From what I gather the relevant teachers union has no problem with the requirement of an oath and simply acknowledge the obligation of the bishops to ensure that leaders in their schools actively support and promote Catholic belief and values. Spiritual formation, and theological education seem to me to be more relevant to the aims of the oath. I wonder what formation and education of this kind is available to aspiring and current leaders in Catholic schools, universities, hospitals and other works of the Church?

It would be interesting to find out how this formation is addressed in order to get a more balanced picture.
Anthony | 14 June 2007


The oath would appear to be contrary to the teaching of Christ (Matthew 5:34-37).
Peter Downie | 14 June 2007


Anthony you ask about the formation and education of aspiring and current leaders in Catholic schools, unis, hospitals and other works. I can offer you some insight into what is available and mandated for leaders in Catholic Schools in Western Australia. In WA Principals are described as 'theological leaders' of their school community. Therefore Principals (aspiring or employed) are required to undertake a process of 'Accreditation to Lead a Catholic School'. This includes: the completion of approved tertiary studies at post-graduate level in theology (some of which must be masters level); 18 hours of inservice on the Religious Education learning area; 18 hours inservice on leadership in the Religious Education learning area; a two day inservice on Evangelisation and the General Directory for Catechesis (along with their school leadership team); and appropriate faith formation activities negotiated with the Director of Catholic education every 7 years. Once accreditation is granted there is a requirement for 30 hours ongoing renewal in theology and faith formation every five years once Accreditation has been certified. Principals appointed in WA must have worked in Catholic schools for at least six years. Leaders in the Religious Education learning area also have accreditation requirements appropriate for their role.

Each state Catholic education Commission has an Accreditation framework - this might give you some understanding of what is happening 'in the West'.

Thanks for your stimulating article Geoffrey!





Christopher Cotter | 14 June 2007


Anthony you ask about the formation and education of aspiring and current leaders in Catholic schools, unis, hospitals and other works. I can offer you some insight into what is available and mandated for leaders in Catholic Schools in Western Australia. In WA Principals are described as 'theological leaders' of their school community. Therefore Principals (aspiring or employed) are required to undertake a process of 'Accreditation to Lead a Catholic School'. This includes: the completion of approved tertiary studies at post-graduate level in theology (some of which must be masters level); 18 hours of inservice on the Religious Education learning area; 18 hours inservice on leadership in the Religious Education learning area; a two day inservice on Evangelisation and the General Directory for Catechesis (along with their school leadership team); and appropriate faith formation activities negotiated with the Director of Catholic education every 7 years. Once accreditation is granted there is a requirement for 30 hours ongoing renewal in theology and faith formation every five years once Accreditation has been certified. Principals appointed in WA must have worked in Catholic schools for at least six years. Leaders in the Religious Education learning area also have accreditation requirements appropriate for their role.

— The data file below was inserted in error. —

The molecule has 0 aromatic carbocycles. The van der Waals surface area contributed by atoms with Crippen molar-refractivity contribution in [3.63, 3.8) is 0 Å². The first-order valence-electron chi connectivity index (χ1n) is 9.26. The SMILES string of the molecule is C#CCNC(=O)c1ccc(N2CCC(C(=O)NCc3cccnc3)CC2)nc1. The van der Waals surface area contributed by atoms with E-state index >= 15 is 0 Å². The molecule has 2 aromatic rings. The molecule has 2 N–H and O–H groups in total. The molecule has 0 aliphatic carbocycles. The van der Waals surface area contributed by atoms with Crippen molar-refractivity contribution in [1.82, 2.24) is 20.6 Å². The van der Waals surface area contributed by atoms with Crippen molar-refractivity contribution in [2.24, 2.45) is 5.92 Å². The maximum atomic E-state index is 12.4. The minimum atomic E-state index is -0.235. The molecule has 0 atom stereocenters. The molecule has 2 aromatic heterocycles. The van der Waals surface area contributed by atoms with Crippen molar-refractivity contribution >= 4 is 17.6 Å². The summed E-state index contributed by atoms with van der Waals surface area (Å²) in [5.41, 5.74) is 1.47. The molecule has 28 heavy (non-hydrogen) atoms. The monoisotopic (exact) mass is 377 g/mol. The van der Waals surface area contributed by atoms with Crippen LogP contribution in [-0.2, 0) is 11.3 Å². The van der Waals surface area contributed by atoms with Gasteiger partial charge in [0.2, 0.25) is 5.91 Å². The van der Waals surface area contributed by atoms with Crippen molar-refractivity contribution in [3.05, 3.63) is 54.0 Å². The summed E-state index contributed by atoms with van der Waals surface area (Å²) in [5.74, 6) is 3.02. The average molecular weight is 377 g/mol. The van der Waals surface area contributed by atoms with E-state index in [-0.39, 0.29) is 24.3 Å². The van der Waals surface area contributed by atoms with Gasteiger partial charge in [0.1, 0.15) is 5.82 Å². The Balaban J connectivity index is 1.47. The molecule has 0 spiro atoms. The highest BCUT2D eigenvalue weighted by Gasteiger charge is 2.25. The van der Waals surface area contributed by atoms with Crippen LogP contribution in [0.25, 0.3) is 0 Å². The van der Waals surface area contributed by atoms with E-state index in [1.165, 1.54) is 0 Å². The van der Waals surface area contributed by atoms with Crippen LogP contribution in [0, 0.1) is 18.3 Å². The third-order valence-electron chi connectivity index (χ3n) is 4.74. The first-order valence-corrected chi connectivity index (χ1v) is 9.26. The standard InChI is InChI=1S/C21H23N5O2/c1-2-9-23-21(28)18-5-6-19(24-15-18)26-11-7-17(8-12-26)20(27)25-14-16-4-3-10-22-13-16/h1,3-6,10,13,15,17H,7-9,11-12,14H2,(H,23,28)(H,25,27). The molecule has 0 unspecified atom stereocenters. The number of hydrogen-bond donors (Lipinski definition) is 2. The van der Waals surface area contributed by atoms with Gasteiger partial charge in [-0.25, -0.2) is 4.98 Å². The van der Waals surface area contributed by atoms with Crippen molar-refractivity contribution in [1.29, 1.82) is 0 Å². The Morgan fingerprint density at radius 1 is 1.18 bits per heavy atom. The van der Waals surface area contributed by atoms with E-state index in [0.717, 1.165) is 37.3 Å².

Each state Catholic education Commission has an Accreditation framework - this might give you some understanding of what is happening 'in the West'.

Thanks for your stimulating article Geoffrey!





Christopher Cotter | 14 June 2007


I agree with Geoffrey. A further oath is unnecessary. I have worked as a Principal in Catholic schools in two states over a period of 30 years and have never been in doubt that I had an obligation to uphold church teaching both publicly and privately. This was made very clear in my letters of appointment and more recently in Position Information Documentation. I would be quite happy to take a further oath as explained in Geoffrey's article, but it just seems unnecessaary.
Ray Ham | 15 June 2007


I like the balance of the article. It is sad, in my opinion, that the oath has been proposed at all. One cannot give up the right to think and to search for truth. One is bound by conscience and no oath can take that right away. I enjoy what Geoffrey King has written regarding "submission".
Jeffrey L. Calligan, FSC | 06 August 2007


I seem to detect a whiff of the Jansenist modus operandi in Fr. King's article. They were great equivocators too. Of course, what is required is thinking, not unthinking, obedience. If one cannot, in good conscience, thoughfully obey, then the honest and honourable thing to do is resign. Sometimes following one's conscience requires courage.
Peter John McGregor | 01 September 2007